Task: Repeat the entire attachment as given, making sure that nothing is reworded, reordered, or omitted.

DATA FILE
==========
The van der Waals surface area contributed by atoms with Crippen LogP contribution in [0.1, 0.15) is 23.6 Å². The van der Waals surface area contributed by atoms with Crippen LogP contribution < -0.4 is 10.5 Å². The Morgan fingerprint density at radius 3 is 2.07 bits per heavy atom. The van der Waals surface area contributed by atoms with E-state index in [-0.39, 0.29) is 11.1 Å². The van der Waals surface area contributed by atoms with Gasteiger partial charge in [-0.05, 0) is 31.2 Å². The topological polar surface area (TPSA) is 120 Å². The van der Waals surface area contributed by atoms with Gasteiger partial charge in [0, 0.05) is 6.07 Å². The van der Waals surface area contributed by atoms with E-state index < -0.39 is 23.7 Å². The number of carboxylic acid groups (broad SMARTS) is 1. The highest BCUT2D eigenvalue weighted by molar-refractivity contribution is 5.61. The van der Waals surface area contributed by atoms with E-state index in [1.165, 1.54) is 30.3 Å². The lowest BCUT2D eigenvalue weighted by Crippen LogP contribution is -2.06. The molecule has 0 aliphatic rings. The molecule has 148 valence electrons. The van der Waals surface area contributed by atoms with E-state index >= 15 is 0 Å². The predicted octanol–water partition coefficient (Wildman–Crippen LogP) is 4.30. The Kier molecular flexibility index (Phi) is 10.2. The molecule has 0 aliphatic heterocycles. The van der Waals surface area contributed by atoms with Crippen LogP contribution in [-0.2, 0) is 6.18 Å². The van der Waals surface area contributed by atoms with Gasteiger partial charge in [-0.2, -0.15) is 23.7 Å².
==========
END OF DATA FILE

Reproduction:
The van der Waals surface area contributed by atoms with Crippen LogP contribution in [0.1, 0.15) is 23.6 Å². The van der Waals surface area contributed by atoms with Crippen LogP contribution < -0.4 is 10.5 Å². The Morgan fingerprint density at radius 3 is 2.07 bits per heavy atom. The van der Waals surface area contributed by atoms with E-state index in [-0.39, 0.29) is 11.1 Å². The van der Waals surface area contributed by atoms with Gasteiger partial charge in [-0.05, 0) is 31.2 Å². The topological polar surface area (TPSA) is 120 Å². The van der Waals surface area contributed by atoms with Gasteiger partial charge in [0, 0.05) is 6.07 Å². The van der Waals surface area contributed by atoms with E-state index < -0.39 is 23.7 Å². The number of carboxylic acid groups (broad SMARTS) is 1. The highest BCUT2D eigenvalue weighted by molar-refractivity contribution is 5.61. The van der Waals surface area contributed by atoms with E-state index in [1.165, 1.54) is 30.3 Å². The lowest BCUT2D eigenvalue weighted by Crippen LogP contribution is -2.06. The molecule has 0 aliphatic rings. The molecule has 148 valence electrons. The van der Waals surface area contributed by atoms with E-state index >= 15 is 0 Å². The predicted octanol–water partition coefficient (Wildman–Crippen LogP) is 4.30. The Kier molecular flexibility index (Phi) is 10.2. The molecule has 0 aliphatic heterocycles. The van der Waals surface area contributed by atoms with Crippen LogP contribution in [-0.2, 0) is 6.18 Å². The van der Waals surface area contributed by atoms with Gasteiger partial charge in [-0.2, -0.15) is 23.7 Å².